Canada announced Friday that it is now giving international travelers a provisional “certificate of vaccination” to show proof of previous vaccinations, including tuberculosis, for people traveling to Canada from non-Vaccine-Preferred countries. It is a response to large outbreaks of measles and whooping cough in the United States over the past year that have led to huge health scares and were the subject of considerable international alarm.
The special certificate was announced during the annual Canadian Vaccination Week, which has been annually observed since 1974 to promote vaccinations.
At the request of the World Health Organization, the certificate can be used only when information on vaccination records from “Vaccine Preference Countries” like India is unavailable or not available. To obtain the certificate, a traveler must submit a copy of this letter or passport, with a receipt for the vaccination.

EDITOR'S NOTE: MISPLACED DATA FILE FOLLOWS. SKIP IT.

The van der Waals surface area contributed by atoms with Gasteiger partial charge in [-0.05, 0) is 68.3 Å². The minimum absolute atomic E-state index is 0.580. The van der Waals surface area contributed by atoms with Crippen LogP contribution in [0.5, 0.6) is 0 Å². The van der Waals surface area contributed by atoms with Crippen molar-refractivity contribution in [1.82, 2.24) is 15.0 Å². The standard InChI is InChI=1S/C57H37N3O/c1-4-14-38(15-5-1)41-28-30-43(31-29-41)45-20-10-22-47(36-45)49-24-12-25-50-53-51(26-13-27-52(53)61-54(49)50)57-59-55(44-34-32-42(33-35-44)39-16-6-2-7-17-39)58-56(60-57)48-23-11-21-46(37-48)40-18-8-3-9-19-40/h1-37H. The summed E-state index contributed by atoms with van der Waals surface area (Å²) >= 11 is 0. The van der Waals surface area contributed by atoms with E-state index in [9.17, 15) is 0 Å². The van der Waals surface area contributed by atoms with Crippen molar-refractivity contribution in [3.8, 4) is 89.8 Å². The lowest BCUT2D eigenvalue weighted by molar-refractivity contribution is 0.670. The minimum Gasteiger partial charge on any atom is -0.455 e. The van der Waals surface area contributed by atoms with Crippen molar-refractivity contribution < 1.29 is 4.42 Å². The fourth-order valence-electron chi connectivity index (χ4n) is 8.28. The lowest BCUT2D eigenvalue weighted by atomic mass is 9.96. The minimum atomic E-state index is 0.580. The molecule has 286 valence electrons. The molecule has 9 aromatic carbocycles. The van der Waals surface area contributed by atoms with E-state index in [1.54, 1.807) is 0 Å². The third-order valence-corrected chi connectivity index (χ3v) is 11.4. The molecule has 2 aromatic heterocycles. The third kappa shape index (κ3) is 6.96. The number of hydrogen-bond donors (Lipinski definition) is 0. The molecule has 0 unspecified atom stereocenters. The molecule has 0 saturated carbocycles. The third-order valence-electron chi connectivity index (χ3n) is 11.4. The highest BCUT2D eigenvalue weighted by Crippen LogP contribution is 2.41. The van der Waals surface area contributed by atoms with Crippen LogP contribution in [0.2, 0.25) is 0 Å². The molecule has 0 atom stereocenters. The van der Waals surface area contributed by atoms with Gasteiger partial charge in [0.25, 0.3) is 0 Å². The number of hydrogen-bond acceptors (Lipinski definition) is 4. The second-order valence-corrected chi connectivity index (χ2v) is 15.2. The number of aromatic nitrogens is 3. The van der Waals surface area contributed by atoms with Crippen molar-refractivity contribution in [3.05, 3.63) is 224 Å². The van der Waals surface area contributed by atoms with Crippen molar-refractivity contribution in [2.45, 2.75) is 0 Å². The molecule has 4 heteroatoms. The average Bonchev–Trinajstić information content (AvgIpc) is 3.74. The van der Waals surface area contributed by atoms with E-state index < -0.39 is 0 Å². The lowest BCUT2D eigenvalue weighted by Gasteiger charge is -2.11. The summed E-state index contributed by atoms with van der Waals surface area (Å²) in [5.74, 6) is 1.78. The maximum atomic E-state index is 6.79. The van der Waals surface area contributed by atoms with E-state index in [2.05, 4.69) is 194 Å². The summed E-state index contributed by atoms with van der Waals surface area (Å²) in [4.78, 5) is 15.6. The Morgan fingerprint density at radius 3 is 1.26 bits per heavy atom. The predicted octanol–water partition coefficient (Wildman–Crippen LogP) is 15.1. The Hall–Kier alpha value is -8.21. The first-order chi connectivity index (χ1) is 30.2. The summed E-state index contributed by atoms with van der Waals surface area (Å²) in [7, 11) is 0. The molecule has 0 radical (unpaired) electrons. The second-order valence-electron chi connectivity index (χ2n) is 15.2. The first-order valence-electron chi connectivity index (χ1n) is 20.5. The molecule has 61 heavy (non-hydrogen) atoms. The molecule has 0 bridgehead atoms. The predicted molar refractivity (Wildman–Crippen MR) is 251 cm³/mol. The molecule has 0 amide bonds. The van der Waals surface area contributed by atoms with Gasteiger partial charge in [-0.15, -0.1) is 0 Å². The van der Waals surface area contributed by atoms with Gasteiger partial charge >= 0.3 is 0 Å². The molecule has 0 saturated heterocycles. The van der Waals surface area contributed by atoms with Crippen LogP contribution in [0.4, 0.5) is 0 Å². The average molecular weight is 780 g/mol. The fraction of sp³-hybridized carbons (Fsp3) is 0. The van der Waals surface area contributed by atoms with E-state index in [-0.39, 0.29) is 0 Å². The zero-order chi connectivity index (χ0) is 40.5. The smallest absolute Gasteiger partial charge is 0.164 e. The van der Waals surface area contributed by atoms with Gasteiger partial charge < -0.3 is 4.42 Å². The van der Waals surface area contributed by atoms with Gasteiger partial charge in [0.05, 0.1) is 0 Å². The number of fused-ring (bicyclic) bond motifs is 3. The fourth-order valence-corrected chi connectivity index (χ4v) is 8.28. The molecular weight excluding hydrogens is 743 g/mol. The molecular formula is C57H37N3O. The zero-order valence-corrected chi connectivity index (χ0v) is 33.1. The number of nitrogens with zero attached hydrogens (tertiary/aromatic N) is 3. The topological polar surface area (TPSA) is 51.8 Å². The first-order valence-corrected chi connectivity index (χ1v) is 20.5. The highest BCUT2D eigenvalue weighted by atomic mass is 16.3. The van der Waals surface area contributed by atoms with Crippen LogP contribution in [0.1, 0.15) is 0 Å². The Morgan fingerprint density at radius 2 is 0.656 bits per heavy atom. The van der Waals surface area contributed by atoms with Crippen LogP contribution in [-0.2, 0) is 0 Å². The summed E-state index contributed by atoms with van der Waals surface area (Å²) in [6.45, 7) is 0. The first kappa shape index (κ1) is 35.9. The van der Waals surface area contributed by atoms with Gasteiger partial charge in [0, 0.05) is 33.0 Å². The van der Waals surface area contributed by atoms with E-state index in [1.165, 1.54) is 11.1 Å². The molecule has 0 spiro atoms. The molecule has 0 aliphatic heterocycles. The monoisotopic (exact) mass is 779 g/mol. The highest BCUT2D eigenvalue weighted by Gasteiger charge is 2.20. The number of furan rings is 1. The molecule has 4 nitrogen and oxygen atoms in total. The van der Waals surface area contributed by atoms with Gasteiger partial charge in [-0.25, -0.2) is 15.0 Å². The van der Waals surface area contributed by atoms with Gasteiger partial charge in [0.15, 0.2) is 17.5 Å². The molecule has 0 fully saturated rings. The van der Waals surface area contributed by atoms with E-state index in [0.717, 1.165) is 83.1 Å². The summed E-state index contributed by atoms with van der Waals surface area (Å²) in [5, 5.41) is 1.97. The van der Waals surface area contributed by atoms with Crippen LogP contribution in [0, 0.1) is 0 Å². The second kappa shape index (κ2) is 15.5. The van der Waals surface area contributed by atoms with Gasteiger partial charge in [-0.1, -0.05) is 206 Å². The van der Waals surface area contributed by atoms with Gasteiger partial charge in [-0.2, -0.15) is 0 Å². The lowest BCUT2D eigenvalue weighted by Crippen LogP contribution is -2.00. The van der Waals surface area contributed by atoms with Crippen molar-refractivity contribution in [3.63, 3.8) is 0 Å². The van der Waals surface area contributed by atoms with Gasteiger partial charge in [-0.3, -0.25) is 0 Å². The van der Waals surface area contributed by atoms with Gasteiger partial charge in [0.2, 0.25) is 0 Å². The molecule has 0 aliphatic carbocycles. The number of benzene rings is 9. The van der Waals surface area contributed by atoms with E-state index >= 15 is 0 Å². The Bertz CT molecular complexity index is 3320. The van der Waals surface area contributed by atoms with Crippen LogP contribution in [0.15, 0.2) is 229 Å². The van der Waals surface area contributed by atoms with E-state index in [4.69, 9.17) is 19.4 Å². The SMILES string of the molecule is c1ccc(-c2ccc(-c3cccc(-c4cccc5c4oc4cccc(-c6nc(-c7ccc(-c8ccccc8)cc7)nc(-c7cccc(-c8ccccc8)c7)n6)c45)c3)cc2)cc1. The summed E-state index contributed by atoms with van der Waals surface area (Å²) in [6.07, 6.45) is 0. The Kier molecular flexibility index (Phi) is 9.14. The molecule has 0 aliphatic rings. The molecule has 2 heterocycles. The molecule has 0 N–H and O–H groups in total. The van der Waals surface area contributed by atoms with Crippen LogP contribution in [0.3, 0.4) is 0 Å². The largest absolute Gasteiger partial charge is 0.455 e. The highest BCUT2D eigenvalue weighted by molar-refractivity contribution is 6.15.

Fourteen countries have ceased allowing vaccination against TB, and WHO has cited those four countries as the countries that will issue the certificates, the International Federation of Gynecology and Obstetrics of Canada said.
People from those four countries also may be required to submit a letter from their government or health authority as proof of their vaccination history.
For more information on the certificate, visit the Canadian Immunization Foundation.